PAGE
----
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Tuesday, October 13, 2020

Update on Boeing Subsidies

Whaddaya know? Just four days after I mentioned that Boeing did not repay the billions it had already received from the 2003 Washington subsidy package (h/t Greg LeRoy), the World Trade Organization approved EU retaliation for these subsidies in the form of $4 billion per year of tariffs on U.S. goods.

 Predictably, Boeing and the U.S. government are crying foul, saying it wasn’t fair to allow tariffs on a subsidy that had already been terminated, but not acknowledging that the company had already received about ¾ of the tax breaks the state provided for in 2003, or approximately $2.4 billion in nominal terms at the originally reported figure of $160 million per year. Note that the Times continues to report this figure as $100 million per year, while CNBC reported that the company saved $200 million in 2018 due to the tax breaks, so YMMV. In any event, it’s still a lot of money.

 Moreover, when Boeing announced the end of 787 production in Washington, Governor Jay Inslee said that the company’s “favorable tax treatment” in the state needed to be reconsidered. According to the Seattle Times, the main tax breaks saved the company $1.4 billion in 2014-2019. You can see why the European Union and Airbus complain that Boeing is still being subsidized.

 Don’t forget that Airbus is also subsidized. The WTO authorized the United States to impose $7.5 billion in tariffs annually on EU products over “launch aid” given to Airbus in the form of low-interest loans and about $4 billion in grants. As several of the New York Times interviewees noted, the dueling, WTO-approved tariffs may finally create the impetus to negotiate an end to the Boeing-Airbus subsidy war. Time will tell.

Friday, October 9, 2020

Boeing Moves More Jobs from Washington State to South Carolina

As first reported in The Wall Street Journal, Boeing is ending production of the 787 Dreamliner at Everett, Washington, and moving it to its newer facility in North Charleston, South Carolina. The company says this is the most efficient approach to reducing production of the jet from 10 per year to six per year in response to falling demand due to the coronavirus pandemic.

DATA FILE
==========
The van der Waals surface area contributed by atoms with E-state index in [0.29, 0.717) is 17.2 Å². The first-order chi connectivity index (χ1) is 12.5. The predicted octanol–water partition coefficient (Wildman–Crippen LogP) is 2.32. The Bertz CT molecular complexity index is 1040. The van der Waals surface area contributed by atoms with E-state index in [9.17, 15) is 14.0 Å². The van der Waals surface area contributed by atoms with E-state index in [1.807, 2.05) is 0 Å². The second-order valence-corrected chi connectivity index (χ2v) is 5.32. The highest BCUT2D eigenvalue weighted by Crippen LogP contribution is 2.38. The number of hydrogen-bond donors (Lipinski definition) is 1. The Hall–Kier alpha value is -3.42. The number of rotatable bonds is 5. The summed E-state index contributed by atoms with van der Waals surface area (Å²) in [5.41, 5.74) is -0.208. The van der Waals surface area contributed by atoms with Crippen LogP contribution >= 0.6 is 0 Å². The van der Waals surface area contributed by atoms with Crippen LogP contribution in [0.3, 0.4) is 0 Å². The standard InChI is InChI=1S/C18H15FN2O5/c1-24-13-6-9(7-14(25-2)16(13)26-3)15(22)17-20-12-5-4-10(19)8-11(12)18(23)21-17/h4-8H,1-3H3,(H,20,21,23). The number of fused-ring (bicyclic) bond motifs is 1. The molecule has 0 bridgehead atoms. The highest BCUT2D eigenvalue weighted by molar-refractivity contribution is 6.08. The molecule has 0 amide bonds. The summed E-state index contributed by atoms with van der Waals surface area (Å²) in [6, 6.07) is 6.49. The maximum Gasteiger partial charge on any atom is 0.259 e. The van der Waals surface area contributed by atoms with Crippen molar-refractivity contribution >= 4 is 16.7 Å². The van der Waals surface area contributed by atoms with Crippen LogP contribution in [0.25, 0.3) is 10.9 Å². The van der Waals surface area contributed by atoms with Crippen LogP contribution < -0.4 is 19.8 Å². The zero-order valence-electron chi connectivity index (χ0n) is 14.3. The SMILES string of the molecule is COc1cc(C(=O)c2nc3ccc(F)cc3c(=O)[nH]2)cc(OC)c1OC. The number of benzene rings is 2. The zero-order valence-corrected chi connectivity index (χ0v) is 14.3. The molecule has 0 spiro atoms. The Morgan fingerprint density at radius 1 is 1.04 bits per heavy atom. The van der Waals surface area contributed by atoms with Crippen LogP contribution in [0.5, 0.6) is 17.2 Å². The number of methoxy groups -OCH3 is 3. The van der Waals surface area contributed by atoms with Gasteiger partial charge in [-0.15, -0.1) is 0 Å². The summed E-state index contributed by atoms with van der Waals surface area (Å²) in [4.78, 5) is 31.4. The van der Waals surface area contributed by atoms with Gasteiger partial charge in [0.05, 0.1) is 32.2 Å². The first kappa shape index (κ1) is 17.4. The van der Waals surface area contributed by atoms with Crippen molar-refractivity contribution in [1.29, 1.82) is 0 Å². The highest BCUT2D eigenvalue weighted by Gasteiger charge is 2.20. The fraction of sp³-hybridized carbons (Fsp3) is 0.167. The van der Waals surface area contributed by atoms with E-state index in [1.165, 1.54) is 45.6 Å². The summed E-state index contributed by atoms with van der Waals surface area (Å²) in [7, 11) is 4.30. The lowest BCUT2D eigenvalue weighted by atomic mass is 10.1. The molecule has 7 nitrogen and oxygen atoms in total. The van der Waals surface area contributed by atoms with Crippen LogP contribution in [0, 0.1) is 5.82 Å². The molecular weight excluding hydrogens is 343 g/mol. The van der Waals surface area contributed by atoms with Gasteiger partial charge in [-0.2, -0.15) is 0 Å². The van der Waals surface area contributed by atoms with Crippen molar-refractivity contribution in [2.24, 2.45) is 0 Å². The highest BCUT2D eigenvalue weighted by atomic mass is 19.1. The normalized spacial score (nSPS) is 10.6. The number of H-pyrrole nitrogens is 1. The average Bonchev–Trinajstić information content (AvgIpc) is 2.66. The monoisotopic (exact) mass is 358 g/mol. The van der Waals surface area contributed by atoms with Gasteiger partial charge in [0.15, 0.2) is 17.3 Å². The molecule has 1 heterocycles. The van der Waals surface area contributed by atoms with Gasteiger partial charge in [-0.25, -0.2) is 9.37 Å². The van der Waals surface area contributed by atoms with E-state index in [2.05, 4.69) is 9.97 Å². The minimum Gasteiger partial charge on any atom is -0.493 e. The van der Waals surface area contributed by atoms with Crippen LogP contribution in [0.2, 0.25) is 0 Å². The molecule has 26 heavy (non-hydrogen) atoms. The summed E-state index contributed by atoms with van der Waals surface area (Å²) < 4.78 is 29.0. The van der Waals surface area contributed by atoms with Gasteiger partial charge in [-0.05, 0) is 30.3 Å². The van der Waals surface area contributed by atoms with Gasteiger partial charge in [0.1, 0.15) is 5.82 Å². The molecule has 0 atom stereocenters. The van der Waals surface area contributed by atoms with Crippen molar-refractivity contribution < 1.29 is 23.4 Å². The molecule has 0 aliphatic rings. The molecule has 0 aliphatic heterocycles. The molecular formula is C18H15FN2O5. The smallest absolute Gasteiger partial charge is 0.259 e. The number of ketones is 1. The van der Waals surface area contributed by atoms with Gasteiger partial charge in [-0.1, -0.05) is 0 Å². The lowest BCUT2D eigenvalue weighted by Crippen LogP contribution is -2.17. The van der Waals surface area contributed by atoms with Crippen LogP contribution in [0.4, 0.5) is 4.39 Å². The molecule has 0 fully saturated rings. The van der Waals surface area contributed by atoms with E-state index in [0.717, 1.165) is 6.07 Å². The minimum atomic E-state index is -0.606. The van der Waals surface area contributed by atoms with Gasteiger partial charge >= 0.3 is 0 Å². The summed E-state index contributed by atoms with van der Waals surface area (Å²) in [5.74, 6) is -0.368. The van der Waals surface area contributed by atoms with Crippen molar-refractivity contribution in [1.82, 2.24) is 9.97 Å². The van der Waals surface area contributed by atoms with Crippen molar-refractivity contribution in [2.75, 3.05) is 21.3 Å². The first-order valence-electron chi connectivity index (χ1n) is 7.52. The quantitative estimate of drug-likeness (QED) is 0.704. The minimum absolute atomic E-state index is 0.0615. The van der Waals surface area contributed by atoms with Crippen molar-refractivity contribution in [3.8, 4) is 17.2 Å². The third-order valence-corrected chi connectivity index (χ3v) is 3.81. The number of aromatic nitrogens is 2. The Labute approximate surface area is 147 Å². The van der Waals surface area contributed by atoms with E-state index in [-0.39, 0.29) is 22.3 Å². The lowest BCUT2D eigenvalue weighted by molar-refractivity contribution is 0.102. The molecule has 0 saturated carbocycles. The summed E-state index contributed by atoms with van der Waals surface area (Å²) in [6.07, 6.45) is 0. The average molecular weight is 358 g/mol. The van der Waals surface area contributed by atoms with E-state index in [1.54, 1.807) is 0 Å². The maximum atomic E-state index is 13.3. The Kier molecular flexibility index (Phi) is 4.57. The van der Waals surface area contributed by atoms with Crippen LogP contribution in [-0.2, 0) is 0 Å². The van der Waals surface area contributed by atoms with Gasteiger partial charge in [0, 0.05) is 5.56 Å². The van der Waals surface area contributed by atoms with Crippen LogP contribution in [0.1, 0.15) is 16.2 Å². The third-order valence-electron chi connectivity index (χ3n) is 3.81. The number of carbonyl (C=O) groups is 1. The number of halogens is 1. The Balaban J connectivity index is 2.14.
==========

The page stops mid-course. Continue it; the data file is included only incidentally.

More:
Moving production to South Carolina means that more than 1,000 Boeing workers at its Everett plant will likely lose their jobs as they no longer have a model to build.

This development marks the latest step in Boeing's long-term assault on its unionized Washington workforce. When the state legislature there approved its $3.2 billion ($2 billion present value) subsidy deal for the 787 in 2003, legislators there were under the impression that they had “won” the project, that Boeing was now required to build all 787s in Washington. They were shocked and angered when the company announced that it would set up another assembly line in “right-to-work” South Carolina, complete with some $900 million in incentives, creating a plant that remains non-union to this day.

In large part, this new move became possible because this February, the company asked Washington to end the 2003 subsidy package, which had been ruled an unlawful subsidy by the World Trade Organization and upheld by WTO's Appellate Body (click on "Summary of key findings") in 2012. After getting hammered by the European Union in WTO compliance proceedings, Boeing decided it would clean its slate to be better positioned to attack EU-based Airbus for the subsidies it has received. The United States notified the WTO Dispute Settlement Body in May that Washington had terminated the subsidies in March. With no subsidy from Washington, the company no longer felt obligated to produce any 787s there. Note that there has been no indication that Boeing gave back the approximately $160 million a year it had received already under the 2003 subsidy deal.

According to the company, it did not receive any incentives to bring the remaining 787 production to South Carolina. That would be the right approach for Boeing to take if it wants to avoid further hassle with the World Trade Organization. Of course, we have seen plenty of examples where subsidies have been discovered long after a project was first announced. Think Foxconn in Wisconsin or Nissan in Mississippi. Call me cynical, but I wouldn't put it past Boeing to find a way to get a subsidy for the “new” jobs in South Carolina. After all, from 2003-2012, the company had net negative state income taxes overall nationally.

Between the runaway jobs and the World Trade Organization subsidy rulings, if there were ever a time and a company calling for no development subsidies, Boeing is it in 2020.

Cross-posted with Good Jobs First.

Thanks to Greg LeRoy for suggesting this article and for editorial improvements.

Tuesday, September 15, 2020

Report Shows Huge Cost of Tax Breaks to South Carolina Public Schools -- Up 31% in Two Years

 My colleagues at Good Jobs First released a new report today showing that South Carolina public schools are losing high, and rapidly rising, amounts of potential revenue to property tax abatements controlled solely by county governments.

Thanks to Government Accounting Standards Board (GASB) Statement #77 adopted in 2015, governments that passively lose income to "tax abatements" are required, in their Comprehensive Annual Financial Reports, or CAFRs, to list the total losses annually. Passive losses occur when they are the result of the actions of another governmental unit. The most common scenario for this comes about when a municipal or county government gives a property tax break to a company, and overlaying taxing units (school, library, or ambulance districts, for example) are required to also waive their portion of the property taxes abated.

“The Revenue Impact of Corporate Tax Incentives on South Carolina Public Schools” shows that in South Carolina, these passive losses are happening with a vengeance. The state's public school districts collectively lost a total of $423 million to property tax abatements in fiscal year (FY) 2019. That's 31% more than in 2017, an absolute increase of $99 million in just two years.